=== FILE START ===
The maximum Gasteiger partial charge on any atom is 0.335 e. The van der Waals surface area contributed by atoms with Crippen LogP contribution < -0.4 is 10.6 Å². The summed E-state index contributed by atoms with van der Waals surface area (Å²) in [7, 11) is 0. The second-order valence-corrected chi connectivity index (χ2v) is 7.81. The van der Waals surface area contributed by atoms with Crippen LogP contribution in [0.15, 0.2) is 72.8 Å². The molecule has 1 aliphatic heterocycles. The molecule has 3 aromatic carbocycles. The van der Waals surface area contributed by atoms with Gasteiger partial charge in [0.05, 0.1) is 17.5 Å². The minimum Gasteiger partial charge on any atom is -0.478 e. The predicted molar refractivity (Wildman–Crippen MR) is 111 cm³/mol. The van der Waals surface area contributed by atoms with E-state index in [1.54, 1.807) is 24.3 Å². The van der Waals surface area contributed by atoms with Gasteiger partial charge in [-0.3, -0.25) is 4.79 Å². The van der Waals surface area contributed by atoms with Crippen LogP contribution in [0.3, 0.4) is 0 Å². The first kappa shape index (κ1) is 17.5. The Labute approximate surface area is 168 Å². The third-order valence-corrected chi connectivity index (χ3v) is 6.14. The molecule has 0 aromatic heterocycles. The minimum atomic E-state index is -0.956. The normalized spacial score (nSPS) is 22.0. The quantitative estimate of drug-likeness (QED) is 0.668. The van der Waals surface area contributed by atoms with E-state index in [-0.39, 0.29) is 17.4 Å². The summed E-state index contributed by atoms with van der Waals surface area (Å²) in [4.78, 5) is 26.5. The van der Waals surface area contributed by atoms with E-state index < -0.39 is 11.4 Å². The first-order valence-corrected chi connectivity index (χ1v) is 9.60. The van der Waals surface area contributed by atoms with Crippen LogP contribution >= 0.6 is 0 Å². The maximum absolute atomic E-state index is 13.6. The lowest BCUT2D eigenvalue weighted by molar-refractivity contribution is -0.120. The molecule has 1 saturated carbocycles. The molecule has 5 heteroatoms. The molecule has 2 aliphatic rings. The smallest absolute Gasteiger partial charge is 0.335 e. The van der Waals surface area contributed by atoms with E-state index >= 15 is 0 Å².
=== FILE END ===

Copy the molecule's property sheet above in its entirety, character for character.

The maximum Gasteiger partial charge on any atom is 0.335 e. The van der Waals surface area contributed by atoms with Crippen LogP contribution < -0.4 is 10.6 Å². The summed E-state index contributed by atoms with van der Waals surface area (Å²) in [7, 11) is 0. The second-order valence-corrected chi connectivity index (χ2v) is 7.81. The van der Waals surface area contributed by atoms with Crippen LogP contribution in [0.15, 0.2) is 72.8 Å². The molecule has 1 aliphatic heterocycles. The molecule has 3 aromatic carbocycles. The van der Waals surface area contributed by atoms with Gasteiger partial charge in [0.05, 0.1) is 17.5 Å². The minimum Gasteiger partial charge on any atom is -0.478 e. The predicted molar refractivity (Wildman–Crippen MR) is 111 cm³/mol. The van der Waals surface area contributed by atoms with E-state index in [1.54, 1.807) is 24.3 Å². The van der Waals surface area contributed by atoms with Gasteiger partial charge in [-0.3, -0.25) is 4.79 Å². The van der Waals surface area contributed by atoms with Crippen LogP contribution in [0.3, 0.4) is 0 Å². The first kappa shape index (κ1) is 17.5. The Labute approximate surface area is 168 Å². The third-order valence-corrected chi connectivity index (χ3v) is 6.14. The molecule has 0 aromatic heterocycles. The minimum atomic E-state index is -0.956. The normalized spacial score (nSPS) is 22.0. The quantitative estimate of drug-likeness (QED) is 0.668. The van der Waals surface area contributed by atoms with E-state index in [-0.39, 0.29) is 17.4 Å². The summed E-state index contributed by atoms with van der Waals surface area (Å²) in [4.78, 5) is 26.5. The van der Waals surface area contributed by atoms with E-state index < -0.39 is 11.4 Å². The first-order valence-corrected chi connectivity index (χ1v) is 9.60. The van der Waals surface area contributed by atoms with Crippen LogP contribution >= 0.6 is 0 Å². The maximum absolute atomic E-state index is 13.6. The lowest BCUT2D eigenvalue weighted by molar-refractivity contribution is -0.120. The molecule has 1 saturated carbocycles. The molecule has 5 heteroatoms. The molecule has 2 aliphatic rings. The smallest absolute Gasteiger partial charge is 0.335 e. The van der Waals surface area contributed by atoms with E-state index >= 15 is 0 Å².